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Belarusian Opposition Leader Calls on Merkel to Increase Pressure on Lukashenko | Belarus



Belarusian opposition leader Svetlana Tikhanovskaya will meet Angela Merkel in Berlin on Tuesday, as the stalemate in Belarus increasingly takes on a geopolitical dimension, becoming another topic of contention between Russia and the West.

Tikhanovskaya said he will ask the German Chancellor about “his potential participation as mediator” in talks between protest leaders and the government of the warring autocrat Alexander Lukashenko, who was backed by Russian President Vladimir Putin and flatly refused to participate. in negotiations.

“We will discuss ways to put pressure on Belarus, because Belarusians think that only with pressure can we force the authorities to talk to the people,”

; Tikhanovskaya said in a Skype interview from his office in Vilnius. She has resided in the Lithuanian capital ever since she was forced to leave Belarus after being threatened in conversation with officials the night after the disputed August 9 elections, which saw Lukashenko win a sixth term.

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Who is Svetlana Tikhanovskaya?

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Born in 1982 in Mikashevichy, Belarus, Svetlana Tikhanovskaya rose to prominence as an opposition leader to Alexander Lukashenko after her husband Siarhei Tsikhanouski, a popular YouTuber, was arrested while preparing to run for election.

After announcing his intention to run for his post, the Belarusian authorities thought they could quietly leave Tikhanovskaya in the run-off of the 2020 election to provide a showcase for democratic competition. Instead, Tikhanovskaya emerged as a formidable opponent, describing herself not as a leader, but a symbol, and promising new swift elections if she reached power.

One of the “Chernobyl children” hosted in Ireland to help them recover from the effects of the nuclear accident in neighboring Ukraine, as an opposition figure he drew crowds of thousands even in small towns, where people sang along with Changes, the song 1987 by the Soviet rock group Kino which became the soundtrack of an earlier generation of people demanding a new kind of politics.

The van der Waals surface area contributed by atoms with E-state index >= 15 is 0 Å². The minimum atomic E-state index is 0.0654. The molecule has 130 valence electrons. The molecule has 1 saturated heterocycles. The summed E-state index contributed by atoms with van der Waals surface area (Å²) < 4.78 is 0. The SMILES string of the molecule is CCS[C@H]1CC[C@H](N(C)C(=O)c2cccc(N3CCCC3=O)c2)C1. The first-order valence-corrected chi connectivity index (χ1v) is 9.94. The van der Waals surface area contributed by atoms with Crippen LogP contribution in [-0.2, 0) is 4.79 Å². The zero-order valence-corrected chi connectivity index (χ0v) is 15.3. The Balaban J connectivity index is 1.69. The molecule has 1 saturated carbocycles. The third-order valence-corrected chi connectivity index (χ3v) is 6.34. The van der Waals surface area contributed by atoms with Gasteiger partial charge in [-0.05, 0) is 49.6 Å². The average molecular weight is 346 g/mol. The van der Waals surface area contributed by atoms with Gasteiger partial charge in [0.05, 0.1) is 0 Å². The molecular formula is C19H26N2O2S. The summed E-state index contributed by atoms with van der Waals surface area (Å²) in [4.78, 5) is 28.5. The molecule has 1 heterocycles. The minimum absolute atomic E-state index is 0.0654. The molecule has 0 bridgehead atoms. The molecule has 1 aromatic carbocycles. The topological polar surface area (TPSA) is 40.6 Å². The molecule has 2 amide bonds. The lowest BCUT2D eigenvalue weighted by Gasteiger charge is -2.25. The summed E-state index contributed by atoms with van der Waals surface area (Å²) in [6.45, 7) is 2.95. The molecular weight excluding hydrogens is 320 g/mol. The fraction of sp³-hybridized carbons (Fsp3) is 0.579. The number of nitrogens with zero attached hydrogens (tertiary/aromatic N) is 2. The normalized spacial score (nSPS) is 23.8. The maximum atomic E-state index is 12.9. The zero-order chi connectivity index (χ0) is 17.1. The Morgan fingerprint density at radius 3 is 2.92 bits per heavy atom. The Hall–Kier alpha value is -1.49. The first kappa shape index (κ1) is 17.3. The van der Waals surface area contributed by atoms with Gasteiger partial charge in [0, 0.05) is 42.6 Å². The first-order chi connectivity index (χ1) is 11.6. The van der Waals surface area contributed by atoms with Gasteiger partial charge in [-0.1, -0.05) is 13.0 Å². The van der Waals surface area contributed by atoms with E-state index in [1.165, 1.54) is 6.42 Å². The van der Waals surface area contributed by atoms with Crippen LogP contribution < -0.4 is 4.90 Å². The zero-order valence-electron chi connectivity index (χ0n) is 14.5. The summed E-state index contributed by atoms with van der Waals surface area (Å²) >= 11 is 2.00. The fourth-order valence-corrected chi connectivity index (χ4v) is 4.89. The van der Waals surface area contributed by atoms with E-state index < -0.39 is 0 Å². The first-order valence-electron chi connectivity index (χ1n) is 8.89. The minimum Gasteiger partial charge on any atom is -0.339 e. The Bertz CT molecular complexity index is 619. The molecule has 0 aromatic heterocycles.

Tikhanovskaya had sent her children out of Belarus during the campaign after saying she received threats, and then in a video posted days after rejecting the official contested election result, a visibly distressed Tikhanovskaya indicated she faced an ultimatum involving his family . She was forced to flee to neighboring Lithuania. “God forbid you face the kind of choice I had to go through,” he said. “Children are the most important thing in our life.”

The EU responded to Tikhanovskaya’s call not to recognize the 2020 elections.

Director of photography: Natalia Fedosenko / TASS

“The Belarusian people already consider Lukashenko illegitimate,” he said. “When we talk about negotiations with the government, we are talking about people below; some people should take responsibility and start these negotiations to find a way out of the crisis. “

Tikhanovskaya, who officially received only 10% of the votes in the elections, has declared herself a national leader and wants to be a transitional figure until new free elections can be held. Over the past two months, massive protests have rocked Belarusian cities every weekend, with authorities responding with arrests, violence and threats. On Sunday, the police again arrested the protesters in Minsk.

Tikhanovskaya has received more and more support from Western politicians, meeting the French president, Emmanuel Macron, in Vilnius last week and the Polish Prime Minister, Mateusz Morawiecki, before that. After visiting Berlin, he will travel to Bratislava to attend an international conference.

Tikhanovskaya and other protest leaders wanted to emphasize from the outset that theirs is not an anti-Russian or pro-EU movement and does not have a geopolitical agenda. But as Lukashenko clings, relying on Russia’s support, his claims that the opposition wants to remove Belarus from Russia could become a self-fulfilling prophecy.

In the first two weeks of the protest, the Kremlin seemed to have sat down and weighed its options, but soon after there was a change of tone in official statements and on Russian state television, calling Lukashenko the legitimate president and suggesting that the protesters had support from abroad.

While Tikhanovskaya meets Macron and Merkel, Lukashenko traveled to Sochi to meet Putin and received a number of Russian regional governors in Minsk, who showered his regime with praise. The Kremlin declared the opposition coordinating council unconstitutional and Putin’s spokesman Dmitry Peskov described Tikhanovskaya’s meeting with Macron as “a meeting between the French president and a Belarusian citizen”.